A Study of the Antecedents of Game Engagement and the Moderating Effect of the Self-Identity of Collaboration

A Study of the Antecedents of Game Engagement and the Moderating Effect of the Self-Identity of Collaboration

Youngkeun Choi (Sangmyung University, Seoul, Korea)
Copyright: © 2020 |Pages: 11
DOI: 10.4018/IJeC.2020040101


The purpose of the present study was to examine the relationships between motivation factors and game engagement and explore the moderating effect of self-identity on those relationships. For this, the present study collected data from 228 college students in South Korean through a survey method and used hierarchical multiple regression analyses. In the results, first, the more competition, challenge, or social interaction participants pursue in gameplay, the more they are engaged in a game. Second, a positive relationship between social interaction and game engagement is stronger for participants in high rather than low in interdependent self-view. However, interdependent self-view was found to have no significance in the relationship between other motivators and game engagement. This study is the first one to examine the integral model of motivation factors of game engagement by including the moderating effect of self-identity.
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1. Introduction

Video games are a multi-billion-dollar industry worldwide. Gamers provide endless entertainment and escape through a series of game types, ever-increasing graphics, and the ability to compete and collaborate with players around the world through online consoles and advanced computer games. However, the World Health Organization (WHO) recently asserted that the increasing time people spend gaming should be monitored and evaluated as it may constitute a risk factor for developing internet game disorder (WHO, 2018).

Recently, psychological research to review video games has undergone significant changes. Until very recently, the dominance of research on video games has focused its attention on research to identify the potential negative impacts of the game. The specific focus of these research programs includes the relationship between games and increased aggression, social isolation and overuse (Grüsser, Thalemann, & Griffiths, 2007). Recently, however, many researchers have focused on mediation to tailor games or relieve pain for educational or health-related interventions, taking advantage of the exciting appeal of video games (Sardia, Idria, & Fernández-Alemán, 2017). Increasingly, mediation-centered researchers have shown that games can have a positive impact on psychological and physical well-being. Both focused and interventional intensive studies share a different but exploratory approach. The methods and theories used will assess the degree to which a video game does not have a positive, negative, or affective effect on a given outcome in a given set of circumstances. Less well-known and less widely researched is the mechanism underlying these positive and negative connections.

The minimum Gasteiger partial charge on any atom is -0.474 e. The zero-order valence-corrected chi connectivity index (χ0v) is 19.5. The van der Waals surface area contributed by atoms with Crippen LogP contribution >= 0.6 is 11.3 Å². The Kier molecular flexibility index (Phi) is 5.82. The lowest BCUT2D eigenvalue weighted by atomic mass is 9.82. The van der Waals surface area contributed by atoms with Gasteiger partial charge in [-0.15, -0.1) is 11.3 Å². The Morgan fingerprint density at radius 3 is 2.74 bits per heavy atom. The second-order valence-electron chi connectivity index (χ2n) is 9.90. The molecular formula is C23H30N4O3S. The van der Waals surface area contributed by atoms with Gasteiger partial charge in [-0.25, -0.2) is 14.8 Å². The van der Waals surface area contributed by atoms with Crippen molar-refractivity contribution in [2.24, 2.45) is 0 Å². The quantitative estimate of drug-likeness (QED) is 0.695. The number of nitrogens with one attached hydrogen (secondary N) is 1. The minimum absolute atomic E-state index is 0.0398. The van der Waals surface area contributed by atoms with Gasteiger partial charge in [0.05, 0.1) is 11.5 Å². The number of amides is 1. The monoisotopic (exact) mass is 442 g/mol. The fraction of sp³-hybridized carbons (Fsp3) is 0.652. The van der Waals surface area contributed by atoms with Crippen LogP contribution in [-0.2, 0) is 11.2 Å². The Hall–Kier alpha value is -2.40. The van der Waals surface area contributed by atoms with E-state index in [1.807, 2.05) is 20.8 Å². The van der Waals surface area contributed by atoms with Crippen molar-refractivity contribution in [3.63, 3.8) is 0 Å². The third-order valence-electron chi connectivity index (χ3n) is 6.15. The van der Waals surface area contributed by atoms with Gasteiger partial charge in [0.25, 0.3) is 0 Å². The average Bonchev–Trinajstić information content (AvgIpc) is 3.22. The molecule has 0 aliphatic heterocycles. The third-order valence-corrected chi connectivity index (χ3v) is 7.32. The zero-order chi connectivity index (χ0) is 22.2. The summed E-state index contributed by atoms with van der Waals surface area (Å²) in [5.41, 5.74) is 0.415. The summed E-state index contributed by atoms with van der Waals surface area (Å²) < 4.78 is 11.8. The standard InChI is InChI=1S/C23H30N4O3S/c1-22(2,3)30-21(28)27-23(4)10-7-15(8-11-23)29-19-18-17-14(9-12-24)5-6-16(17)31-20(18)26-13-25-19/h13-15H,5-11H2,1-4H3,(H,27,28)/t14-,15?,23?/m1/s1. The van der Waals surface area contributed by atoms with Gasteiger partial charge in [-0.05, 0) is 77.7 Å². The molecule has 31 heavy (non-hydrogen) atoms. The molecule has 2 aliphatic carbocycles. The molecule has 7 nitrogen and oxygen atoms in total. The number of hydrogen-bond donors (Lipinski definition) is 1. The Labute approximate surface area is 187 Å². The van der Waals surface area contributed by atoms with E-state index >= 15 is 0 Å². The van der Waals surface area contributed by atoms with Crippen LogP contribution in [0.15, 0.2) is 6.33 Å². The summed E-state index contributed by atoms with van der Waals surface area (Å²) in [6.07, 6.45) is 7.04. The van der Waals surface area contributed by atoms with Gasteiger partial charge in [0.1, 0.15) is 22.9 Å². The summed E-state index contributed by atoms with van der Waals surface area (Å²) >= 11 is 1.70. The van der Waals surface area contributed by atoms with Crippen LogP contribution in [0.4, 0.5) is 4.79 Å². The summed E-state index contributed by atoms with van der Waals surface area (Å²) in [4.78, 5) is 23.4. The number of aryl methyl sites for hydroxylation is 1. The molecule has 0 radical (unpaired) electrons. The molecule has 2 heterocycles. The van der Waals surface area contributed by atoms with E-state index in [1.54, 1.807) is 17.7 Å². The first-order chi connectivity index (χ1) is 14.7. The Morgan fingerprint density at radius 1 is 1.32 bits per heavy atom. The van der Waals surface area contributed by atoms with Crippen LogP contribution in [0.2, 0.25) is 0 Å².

Especially, massively multiplayer online role-playing games (MMORPGs) are the virtual successor of the tabletop games that saw their rise in the 20th century with Dungeons and Dragons. Modern MMORPGs are adventures through fantasy worlds and blends advanced graphics, endless achievements and options of collaboration and competitive gameplay. This game allows players to create and fancy virtual identities in the online fantasy world. Here, outside of the realistic social structure, you can play a new role that you choose. MMORPG also allows players to communicate with other players in a virtual environment through an online identity that allows them to share quests, talk with themselves or characters, and build online relationships and social capital (Trepte, Reinecke, & Juechems, 2012; Naidoo, Coleman, & Guyo, 2019). Gamers spend countless hours in this game, and many games require commissions and subscriptions, and time and spirited energy gamers occasionally make significant financial investments, not when they contribute to MMORPG games on a weekly basis (Jang, & Byon, 2019). Each game has specific mechanisms, ideas, and roles that players can take. As these games become more popular and expanding in functionality, more and more gamers are testing their skills in MMORPGs (Proffitt, Glegg, Levac, & Lange, 2019).

Despite a growing practical importance, there is a lack of quantitative studies on motivational factors that affect participants’ engagement in MMORPGs. This article explores people’s motivations to participate in MMORPG. For this, the article is structured as follows. The next section presents the theoretical framework and background for the hypotheses. This study adopts the lens of psychological motivation in engagement in MMORPGs (Lindenberg, 2001; Lee, Ko, & Lee, 2019). And, theories on the development of the self-identity as well as the relationship between the self and objects of consumption suggest that the sharing of an object will be associated with closer perceived social distances (Belk, 1988). Belk’s (1988) work on the extended-self established the idea that people expand their concept of who they are to include their possessions and objects they consume. This study applies ideas on the extended self to MMORPG. And, the subsequent section then outlines data and methods, followed by the results. The article concludes with a discussion on implications and directions for future research.

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